For example, the city is still bogged down in a lawsuit with Progressive Solutions, Inc., the software vendor that created Oakland's key business tax system. Last year, the revenue and management bureau's former head David McPherson cut the contract which led to PSI filing suit. McPherson was subsequently pushed out of his role in Oakland, but now he works for Hdl, the competitor of PSI that just won the contract PSI used to have managing Oakland's business tax software system.
PSI is still suing the city for breach of contract, and in a prior interview, Glenn Vodhanel, PSI's president, told the Express he thinks its possible that Oakland could be imperiling its ability to collect taxes because the city is allegedly using his unlicensed software system still.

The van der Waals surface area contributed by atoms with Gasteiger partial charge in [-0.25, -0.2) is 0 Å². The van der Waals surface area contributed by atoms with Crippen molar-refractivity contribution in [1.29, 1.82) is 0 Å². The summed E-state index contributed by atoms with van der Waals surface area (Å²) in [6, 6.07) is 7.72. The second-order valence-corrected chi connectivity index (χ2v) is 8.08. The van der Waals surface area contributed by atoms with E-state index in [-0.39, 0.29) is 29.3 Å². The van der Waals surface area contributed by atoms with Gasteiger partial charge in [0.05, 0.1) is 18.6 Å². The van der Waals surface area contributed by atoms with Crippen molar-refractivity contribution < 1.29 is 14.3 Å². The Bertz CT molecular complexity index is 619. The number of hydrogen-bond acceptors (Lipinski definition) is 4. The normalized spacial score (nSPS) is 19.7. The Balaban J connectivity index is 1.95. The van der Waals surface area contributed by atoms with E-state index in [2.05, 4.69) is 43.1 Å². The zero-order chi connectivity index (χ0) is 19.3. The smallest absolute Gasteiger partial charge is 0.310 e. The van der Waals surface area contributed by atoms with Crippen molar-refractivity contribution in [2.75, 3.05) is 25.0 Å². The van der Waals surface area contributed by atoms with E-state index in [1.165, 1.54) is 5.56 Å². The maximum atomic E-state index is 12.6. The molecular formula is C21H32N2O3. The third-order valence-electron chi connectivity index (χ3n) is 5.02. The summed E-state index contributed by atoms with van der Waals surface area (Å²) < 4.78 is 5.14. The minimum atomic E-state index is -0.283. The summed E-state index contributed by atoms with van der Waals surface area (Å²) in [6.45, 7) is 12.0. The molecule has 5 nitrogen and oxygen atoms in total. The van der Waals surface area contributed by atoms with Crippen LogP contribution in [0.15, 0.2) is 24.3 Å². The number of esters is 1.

The Grand Jury isn't too confident this is going to work out in Oakland's favor. According to their recently issued report:
"The Grand Jury is concerned with the expiration of a key collection software license. In order to protect against harmful system outages, the Revenue Division should ensure that the licensing issue is fully addressed."